While describing the precise activities of the Kohen Gadol’s daubing of blood on the incense altar on Yom Kippur, we were previously taught (Mishna Yoma 5:6, 58b) that once he daubed blood on each of its four corners, he needed to sprinkle blood על טהרו – literally, ‘on the purity’ – of the altar seven times.
In today’s daf (Yoma 59a) the meaning of this phrase ‘on the purity’ is debated, and it is here where we encounter the interpretation of Rabbah bar Rav Shila who explains that it refers to a cleared area on the top of the altar.
Significantly, the biblical prooftext that Rabbah bar Rav Shila cites to support his conjecture is seemingly unrelated to the Yom Kippur service, and is taken from Shemot 24:10 which – while describing what occurred while Moshe was receiving the Torah on Mount Sinai – informs us that the people ‘saw the God of Israel, and under His feet was the likeness of a pavement of sapphire, and like the very sky for purity (כעצם השמים לטהר)’. Since the word ‘purity’ is used here in an unusual way to describe a ‘clear’ vision (see Rashi on Shemot 24:10), the basic meaning of our Gemara is that the Kohen Gadol was tasked with sprinkling blood on a cleared area of the altar.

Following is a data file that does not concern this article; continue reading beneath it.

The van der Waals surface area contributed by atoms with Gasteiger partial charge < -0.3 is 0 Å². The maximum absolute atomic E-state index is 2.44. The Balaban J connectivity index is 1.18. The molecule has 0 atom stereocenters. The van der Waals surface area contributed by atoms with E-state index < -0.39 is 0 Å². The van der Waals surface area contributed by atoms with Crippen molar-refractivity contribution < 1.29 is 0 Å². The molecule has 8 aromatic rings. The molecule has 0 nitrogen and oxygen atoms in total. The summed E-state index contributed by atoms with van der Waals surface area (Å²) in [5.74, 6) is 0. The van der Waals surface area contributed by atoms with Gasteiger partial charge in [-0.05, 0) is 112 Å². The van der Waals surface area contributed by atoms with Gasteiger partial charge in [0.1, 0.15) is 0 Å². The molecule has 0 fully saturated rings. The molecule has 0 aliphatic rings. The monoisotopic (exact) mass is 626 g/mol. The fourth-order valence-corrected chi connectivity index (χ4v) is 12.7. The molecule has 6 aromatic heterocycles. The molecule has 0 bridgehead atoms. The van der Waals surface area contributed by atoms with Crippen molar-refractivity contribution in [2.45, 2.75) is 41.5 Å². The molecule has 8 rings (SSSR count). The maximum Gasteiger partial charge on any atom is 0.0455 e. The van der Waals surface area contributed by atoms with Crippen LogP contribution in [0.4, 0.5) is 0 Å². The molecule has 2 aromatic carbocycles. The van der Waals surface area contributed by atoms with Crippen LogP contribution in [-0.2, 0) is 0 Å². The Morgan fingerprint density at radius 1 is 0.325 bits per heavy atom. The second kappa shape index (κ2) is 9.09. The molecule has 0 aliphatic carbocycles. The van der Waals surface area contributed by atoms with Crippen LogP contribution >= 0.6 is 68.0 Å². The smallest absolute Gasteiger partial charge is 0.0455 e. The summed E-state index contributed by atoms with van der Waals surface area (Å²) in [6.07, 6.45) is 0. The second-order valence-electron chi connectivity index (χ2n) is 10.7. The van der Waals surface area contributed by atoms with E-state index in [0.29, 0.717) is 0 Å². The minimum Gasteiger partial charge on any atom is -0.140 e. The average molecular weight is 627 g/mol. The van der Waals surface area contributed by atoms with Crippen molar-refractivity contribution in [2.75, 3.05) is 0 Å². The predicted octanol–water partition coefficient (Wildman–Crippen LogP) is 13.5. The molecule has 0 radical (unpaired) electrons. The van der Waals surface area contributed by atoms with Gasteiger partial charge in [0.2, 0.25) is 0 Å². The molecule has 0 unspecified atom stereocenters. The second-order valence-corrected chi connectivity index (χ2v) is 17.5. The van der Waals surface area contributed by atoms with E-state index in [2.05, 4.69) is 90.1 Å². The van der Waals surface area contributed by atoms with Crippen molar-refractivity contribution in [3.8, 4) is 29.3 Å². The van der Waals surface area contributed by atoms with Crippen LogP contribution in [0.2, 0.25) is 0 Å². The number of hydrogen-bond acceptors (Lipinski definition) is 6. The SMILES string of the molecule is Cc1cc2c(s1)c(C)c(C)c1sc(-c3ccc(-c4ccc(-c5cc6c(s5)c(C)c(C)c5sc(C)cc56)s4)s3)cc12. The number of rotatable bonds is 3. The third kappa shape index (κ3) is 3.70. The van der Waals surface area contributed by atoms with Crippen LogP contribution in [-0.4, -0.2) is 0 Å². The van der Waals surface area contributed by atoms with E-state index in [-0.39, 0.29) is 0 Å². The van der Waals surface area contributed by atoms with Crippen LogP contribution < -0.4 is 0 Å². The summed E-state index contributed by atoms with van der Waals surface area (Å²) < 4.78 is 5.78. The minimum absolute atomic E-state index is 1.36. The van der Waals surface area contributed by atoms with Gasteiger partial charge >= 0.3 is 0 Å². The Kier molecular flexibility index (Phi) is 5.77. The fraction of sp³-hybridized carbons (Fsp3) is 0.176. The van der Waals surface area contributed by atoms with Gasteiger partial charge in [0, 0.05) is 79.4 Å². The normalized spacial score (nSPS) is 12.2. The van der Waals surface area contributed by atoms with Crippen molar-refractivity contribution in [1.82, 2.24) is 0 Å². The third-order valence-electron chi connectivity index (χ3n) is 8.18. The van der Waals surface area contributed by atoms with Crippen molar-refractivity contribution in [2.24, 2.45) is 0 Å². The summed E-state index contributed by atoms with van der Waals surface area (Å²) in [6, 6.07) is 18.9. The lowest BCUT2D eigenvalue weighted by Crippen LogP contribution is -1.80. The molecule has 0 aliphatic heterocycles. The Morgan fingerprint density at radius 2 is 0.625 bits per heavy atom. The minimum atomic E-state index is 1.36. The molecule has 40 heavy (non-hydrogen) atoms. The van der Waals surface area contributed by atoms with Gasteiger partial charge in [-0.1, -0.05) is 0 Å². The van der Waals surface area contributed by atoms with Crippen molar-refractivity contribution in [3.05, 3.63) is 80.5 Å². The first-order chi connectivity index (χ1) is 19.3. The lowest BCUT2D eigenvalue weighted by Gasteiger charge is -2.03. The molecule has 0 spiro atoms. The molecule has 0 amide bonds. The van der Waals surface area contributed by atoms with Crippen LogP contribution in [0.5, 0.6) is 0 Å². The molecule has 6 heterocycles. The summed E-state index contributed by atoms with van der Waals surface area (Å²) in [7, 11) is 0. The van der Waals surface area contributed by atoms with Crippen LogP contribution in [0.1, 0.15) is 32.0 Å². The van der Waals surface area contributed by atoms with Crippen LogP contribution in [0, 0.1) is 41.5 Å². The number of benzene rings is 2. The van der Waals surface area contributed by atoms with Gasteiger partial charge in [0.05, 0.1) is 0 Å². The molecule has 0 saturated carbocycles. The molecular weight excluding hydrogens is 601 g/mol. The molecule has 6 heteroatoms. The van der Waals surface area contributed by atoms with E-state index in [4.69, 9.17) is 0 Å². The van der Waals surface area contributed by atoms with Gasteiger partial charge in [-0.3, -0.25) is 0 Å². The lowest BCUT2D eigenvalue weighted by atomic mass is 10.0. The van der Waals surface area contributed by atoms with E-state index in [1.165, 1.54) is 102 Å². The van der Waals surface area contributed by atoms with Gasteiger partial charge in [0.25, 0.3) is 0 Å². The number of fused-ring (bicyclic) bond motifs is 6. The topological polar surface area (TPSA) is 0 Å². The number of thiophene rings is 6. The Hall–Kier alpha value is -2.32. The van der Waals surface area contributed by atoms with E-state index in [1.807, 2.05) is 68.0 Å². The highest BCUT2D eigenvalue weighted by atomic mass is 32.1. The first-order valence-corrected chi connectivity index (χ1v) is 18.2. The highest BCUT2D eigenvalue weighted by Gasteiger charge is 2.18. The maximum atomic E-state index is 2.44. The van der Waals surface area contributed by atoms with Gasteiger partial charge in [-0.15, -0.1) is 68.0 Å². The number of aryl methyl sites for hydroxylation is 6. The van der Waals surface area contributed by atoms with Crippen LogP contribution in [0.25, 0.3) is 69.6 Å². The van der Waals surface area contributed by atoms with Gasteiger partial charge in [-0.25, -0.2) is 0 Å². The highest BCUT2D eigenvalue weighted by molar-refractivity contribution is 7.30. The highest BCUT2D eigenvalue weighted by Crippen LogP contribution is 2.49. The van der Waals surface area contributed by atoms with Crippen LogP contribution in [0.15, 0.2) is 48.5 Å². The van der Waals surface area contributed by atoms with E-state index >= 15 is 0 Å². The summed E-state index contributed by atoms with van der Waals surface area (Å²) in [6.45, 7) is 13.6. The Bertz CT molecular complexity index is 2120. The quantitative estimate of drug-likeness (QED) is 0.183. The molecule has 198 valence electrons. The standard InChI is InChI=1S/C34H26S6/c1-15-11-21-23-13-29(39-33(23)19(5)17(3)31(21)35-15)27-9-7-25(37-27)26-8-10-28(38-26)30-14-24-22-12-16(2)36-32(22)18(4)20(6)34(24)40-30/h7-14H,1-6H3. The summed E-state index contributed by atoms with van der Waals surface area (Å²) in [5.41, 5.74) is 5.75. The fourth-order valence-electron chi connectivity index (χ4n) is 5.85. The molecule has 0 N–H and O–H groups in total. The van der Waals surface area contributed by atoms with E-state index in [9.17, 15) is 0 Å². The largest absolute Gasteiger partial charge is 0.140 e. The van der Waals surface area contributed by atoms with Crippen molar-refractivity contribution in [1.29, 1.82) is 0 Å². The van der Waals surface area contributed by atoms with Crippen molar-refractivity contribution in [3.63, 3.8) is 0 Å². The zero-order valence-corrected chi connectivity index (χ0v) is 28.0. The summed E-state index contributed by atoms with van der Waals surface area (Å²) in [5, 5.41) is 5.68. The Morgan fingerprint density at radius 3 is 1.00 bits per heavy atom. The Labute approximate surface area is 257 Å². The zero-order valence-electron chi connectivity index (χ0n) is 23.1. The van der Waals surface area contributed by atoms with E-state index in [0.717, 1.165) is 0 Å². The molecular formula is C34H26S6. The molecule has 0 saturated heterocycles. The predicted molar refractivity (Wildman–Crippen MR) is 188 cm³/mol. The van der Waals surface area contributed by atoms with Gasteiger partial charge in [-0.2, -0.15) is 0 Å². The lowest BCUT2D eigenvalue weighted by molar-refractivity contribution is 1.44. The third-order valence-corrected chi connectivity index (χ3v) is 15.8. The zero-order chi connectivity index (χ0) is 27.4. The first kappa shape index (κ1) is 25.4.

However, just a brief glance at the verses just preceding Shemot 24:10 offers us a far deeper meaning of what Rabbah bar Rav Shila is teaching us, and this is because they discuss how Moshe conducted a blood sprinkling ritual at the foot of Sinai (see Shemot 24:4-8) where he sprinkled blood on the people as part of a covenant-forging ceremony – and when the people said those famous words of ‘Na’aseh V’Nishmah’ (ibid. 24:7).
And what this suggests is that when the Kohen Gadol was sprinkling blood ‘on the purity’ of the altar, he was re-enacting Moshe’s sprinkling of blood on the people and hoping that by representing the people who said ‘Na’aseh V’Nishmah’, and who yearn for purity and closeness with God, that they will receive atonement – as a people, and through his service – on Yom Kippur.